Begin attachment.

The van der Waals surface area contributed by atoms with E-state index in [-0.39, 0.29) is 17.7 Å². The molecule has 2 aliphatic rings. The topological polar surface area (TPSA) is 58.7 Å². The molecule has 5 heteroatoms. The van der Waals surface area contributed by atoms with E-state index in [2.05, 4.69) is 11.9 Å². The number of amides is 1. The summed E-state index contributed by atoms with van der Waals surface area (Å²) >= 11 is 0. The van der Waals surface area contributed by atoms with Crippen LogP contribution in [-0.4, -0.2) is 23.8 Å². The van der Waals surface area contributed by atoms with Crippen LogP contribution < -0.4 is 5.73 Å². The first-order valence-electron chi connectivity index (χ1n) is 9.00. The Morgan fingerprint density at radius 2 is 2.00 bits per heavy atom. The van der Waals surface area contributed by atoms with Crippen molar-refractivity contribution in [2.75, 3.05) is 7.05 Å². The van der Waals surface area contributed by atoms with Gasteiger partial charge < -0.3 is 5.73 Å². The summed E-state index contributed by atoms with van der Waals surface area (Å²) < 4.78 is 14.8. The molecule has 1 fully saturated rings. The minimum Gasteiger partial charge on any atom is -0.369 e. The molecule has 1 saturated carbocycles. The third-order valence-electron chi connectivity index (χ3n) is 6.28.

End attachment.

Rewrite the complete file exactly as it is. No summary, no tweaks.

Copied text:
The van der Waals surface area contributed by atoms with E-state index in [-0.39, 0.29) is 17.7 Å². The molecule has 2 aliphatic rings. The topological polar surface area (TPSA) is 58.7 Å². The molecule has 5 heteroatoms. The van der Waals surface area contributed by atoms with E-state index in [2.05, 4.69) is 11.9 Å². The number of amides is 1. The summed E-state index contributed by atoms with van der Waals surface area (Å²) >= 11 is 0. The van der Waals surface area contributed by atoms with Crippen LogP contribution in [-0.4, -0.2) is 23.8 Å². The van der Waals surface area contributed by atoms with Crippen LogP contribution < -0.4 is 5.73 Å². The first-order valence-electron chi connectivity index (χ1n) is 9.00. The Morgan fingerprint density at radius 2 is 2.00 bits per heavy atom. The van der Waals surface area contributed by atoms with Crippen molar-refractivity contribution in [2.75, 3.05) is 7.05 Å². The van der Waals surface area contributed by atoms with Gasteiger partial charge < -0.3 is 5.73 Å². The summed E-state index contributed by atoms with van der Waals surface area (Å²) < 4.78 is 14.8. The molecule has 1 fully saturated rings. The minimum Gasteiger partial charge on any atom is -0.369 e. The molecule has 1 saturated carbocycles. The third-order valence-electron chi connectivity index (χ3n) is 6.28.